Historically speaking, New York City is less prone to thunderstorms than many areas of the country, but the island of Manhattan is not immune to lightning.
For example, the Empire State Building is struck by lightning on average about two dozen times a year.
The good news for Manhattanites is that modern high-rise buildings have built-in lightning protection systems. Because the highest object in the area runs the greatest risk of being struck, the tall, protected buildings help shield lower structures.
Lightning is an electric charge trying to complete a circuit, and it seeks the shortest route to earth to do so. A lightning protection system provides it with such a path to the ground, carrying the current around the structure.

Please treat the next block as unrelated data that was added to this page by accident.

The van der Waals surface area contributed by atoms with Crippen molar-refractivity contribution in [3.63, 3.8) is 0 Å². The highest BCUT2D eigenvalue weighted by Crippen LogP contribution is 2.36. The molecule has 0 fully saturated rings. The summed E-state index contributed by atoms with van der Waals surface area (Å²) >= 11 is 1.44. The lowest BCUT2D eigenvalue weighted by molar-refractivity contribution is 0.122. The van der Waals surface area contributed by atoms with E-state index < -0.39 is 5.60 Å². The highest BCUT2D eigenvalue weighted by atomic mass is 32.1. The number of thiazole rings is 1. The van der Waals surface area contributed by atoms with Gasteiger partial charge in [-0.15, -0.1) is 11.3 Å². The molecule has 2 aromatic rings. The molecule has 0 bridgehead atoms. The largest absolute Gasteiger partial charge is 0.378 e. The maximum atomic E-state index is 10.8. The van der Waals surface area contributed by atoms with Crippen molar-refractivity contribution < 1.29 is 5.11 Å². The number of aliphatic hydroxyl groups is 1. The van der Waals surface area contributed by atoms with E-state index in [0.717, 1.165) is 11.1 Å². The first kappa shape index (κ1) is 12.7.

The best time to plan the system is when the building is still on the drawing board. A complete lightning protection system, consisting of air terminals, bases, conductors, and groundings, can be concealed within the building’s framework.
People who are outside in a thunderstorm, even in Manhattan, should take shelter in a substantial structure (a bus shelter won’t do) or failing that, a fully enclosed metal vehicle.
Inside, people should stay away from water, windows, phone lines, and appliances until 30 minutes after the last thunderclap.